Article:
There are many reasons why you might be living abroad as an expat. You might be living abroad for work – perhaps your company has transferred you to another country, or you are teaching English as a foreign language? Or, you might have retired and be living the dream in a country with year-round sunshine. Whatever the reason, there are certain preparations you can make to ensure that this exciting transition is as smooth as possible. Here are some tips for preparing for expat life.
Learn the local language
English is a global language that everyone speaks, so there’s no need to bother learning the local language, right? No. It is important that you make an effort to learn the language of your new country, as although you might never become fully fluent, knowing some of the language is a mark of respect towards the people you will interact with on a daily basis. Furthermore, some people may not speak a lot of English, so knowing some of the local language goes a long way in easing communication. You can learn a range of languages online using a program such as Rosetta Stone, and you can take one-on-one classes with a native speaker when you have arrived at your destination.
If you have children, you should organise their schooling before you leave. One great option is to enrol them in an international school such as Rugby School Thailand. Here, students will learn a well-rounded curriculum designed to mould them into international citizens, and they will make everlasting connections with friends from all over the world. Alternatively, you might decide that a boarding school is the best option for your child, to provide them with stability whilst you are living and working abroad.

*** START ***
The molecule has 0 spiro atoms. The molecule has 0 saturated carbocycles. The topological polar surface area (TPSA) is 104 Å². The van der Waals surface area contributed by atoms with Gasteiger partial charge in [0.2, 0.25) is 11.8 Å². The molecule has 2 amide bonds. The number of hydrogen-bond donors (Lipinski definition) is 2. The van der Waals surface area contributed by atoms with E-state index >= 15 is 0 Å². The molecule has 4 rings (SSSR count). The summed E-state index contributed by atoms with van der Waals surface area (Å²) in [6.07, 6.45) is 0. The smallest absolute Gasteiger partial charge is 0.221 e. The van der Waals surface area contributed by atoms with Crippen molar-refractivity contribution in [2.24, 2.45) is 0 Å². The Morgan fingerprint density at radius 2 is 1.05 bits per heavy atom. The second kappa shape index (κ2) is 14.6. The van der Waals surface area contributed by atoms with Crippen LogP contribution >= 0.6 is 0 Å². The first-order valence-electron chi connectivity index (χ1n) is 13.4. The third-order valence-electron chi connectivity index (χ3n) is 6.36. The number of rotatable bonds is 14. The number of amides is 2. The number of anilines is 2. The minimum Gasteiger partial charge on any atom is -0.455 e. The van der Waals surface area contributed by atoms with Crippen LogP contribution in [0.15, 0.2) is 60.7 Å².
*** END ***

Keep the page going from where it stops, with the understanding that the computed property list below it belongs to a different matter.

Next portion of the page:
Translate copies of important documents
When you are moving abroad, you should ensure that you have several copies of important documents like visas, birth certificates and passport photocopies stored safely. These are needed for setting up bank accounts and tenancy agreements, and also act as backups if the originals get lost or stolen. If you are moving to a country that speaks a different language, you should get your documents professionally translated before you leave. This will help to avoid misunderstandings with the people you are dealing with, and some organisations, such as universities, require documents to be professionally translated.
Be prepared for culture shock
Culture shock is something that everyone experiences when they leave a familiar environment for an unfamiliar one. Whilst you might initially be high on adrenaline and feel like you are on holiday, this feeling quickly fades after a few weeks when you start to notice all the things that are different about your new home.
To overcome culture shock, accept that the reality of a place is often very different to the image that is sold by the media, and make a concerted effort to integrate. This might mean learning the local language and picking up a new hobby to make new friends.